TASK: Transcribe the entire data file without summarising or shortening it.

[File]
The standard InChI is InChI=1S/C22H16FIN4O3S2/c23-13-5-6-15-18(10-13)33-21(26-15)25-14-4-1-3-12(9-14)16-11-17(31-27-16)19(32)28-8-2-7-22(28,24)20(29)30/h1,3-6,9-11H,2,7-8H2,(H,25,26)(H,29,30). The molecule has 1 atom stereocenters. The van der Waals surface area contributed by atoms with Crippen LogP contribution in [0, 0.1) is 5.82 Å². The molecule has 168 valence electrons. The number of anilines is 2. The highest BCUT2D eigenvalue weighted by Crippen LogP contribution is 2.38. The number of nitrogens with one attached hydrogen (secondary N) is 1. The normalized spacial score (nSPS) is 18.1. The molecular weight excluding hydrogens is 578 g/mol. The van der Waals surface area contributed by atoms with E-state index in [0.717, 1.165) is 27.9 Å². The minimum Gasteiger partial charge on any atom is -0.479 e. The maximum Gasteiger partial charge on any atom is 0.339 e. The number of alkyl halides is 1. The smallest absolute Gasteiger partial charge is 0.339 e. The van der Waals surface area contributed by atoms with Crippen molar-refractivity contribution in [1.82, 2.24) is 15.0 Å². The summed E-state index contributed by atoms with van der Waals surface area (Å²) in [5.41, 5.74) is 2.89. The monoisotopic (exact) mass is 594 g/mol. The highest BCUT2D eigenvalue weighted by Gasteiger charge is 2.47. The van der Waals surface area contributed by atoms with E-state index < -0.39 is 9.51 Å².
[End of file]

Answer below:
The standard InChI is InChI=1S/C22H16FIN4O3S2/c23-13-5-6-15-18(10-13)33-21(26-15)25-14-4-1-3-12(9-14)16-11-17(31-27-16)19(32)28-8-2-7-22(28,24)20(29)30/h1,3-6,9-11H,2,7-8H2,(H,25,26)(H,29,30). The molecule has 1 atom stereocenters. The van der Waals surface area contributed by atoms with Crippen LogP contribution in [0, 0.1) is 5.82 Å². The molecule has 168 valence electrons. The number of anilines is 2. The highest BCUT2D eigenvalue weighted by Crippen LogP contribution is 2.38. The number of nitrogens with one attached hydrogen (secondary N) is 1. The normalized spacial score (nSPS) is 18.1. The molecular weight excluding hydrogens is 578 g/mol. The van der Waals surface area contributed by atoms with E-state index in [0.717, 1.165) is 27.9 Å². The minimum Gasteiger partial charge on any atom is -0.479 e. The maximum Gasteiger partial charge on any atom is 0.339 e. The number of alkyl halides is 1. The smallest absolute Gasteiger partial charge is 0.339 e. The van der Waals surface area contributed by atoms with Crippen molar-refractivity contribution in [1.82, 2.24) is 15.0 Å². The summed E-state index contributed by atoms with van der Waals surface area (Å²) in [5.41, 5.74) is 2.89. The monoisotopic (exact) mass is 594 g/mol. The highest BCUT2D eigenvalue weighted by Gasteiger charge is 2.47. The van der Waals surface area contributed by atoms with E-state index < -0.39 is 9.51 Å².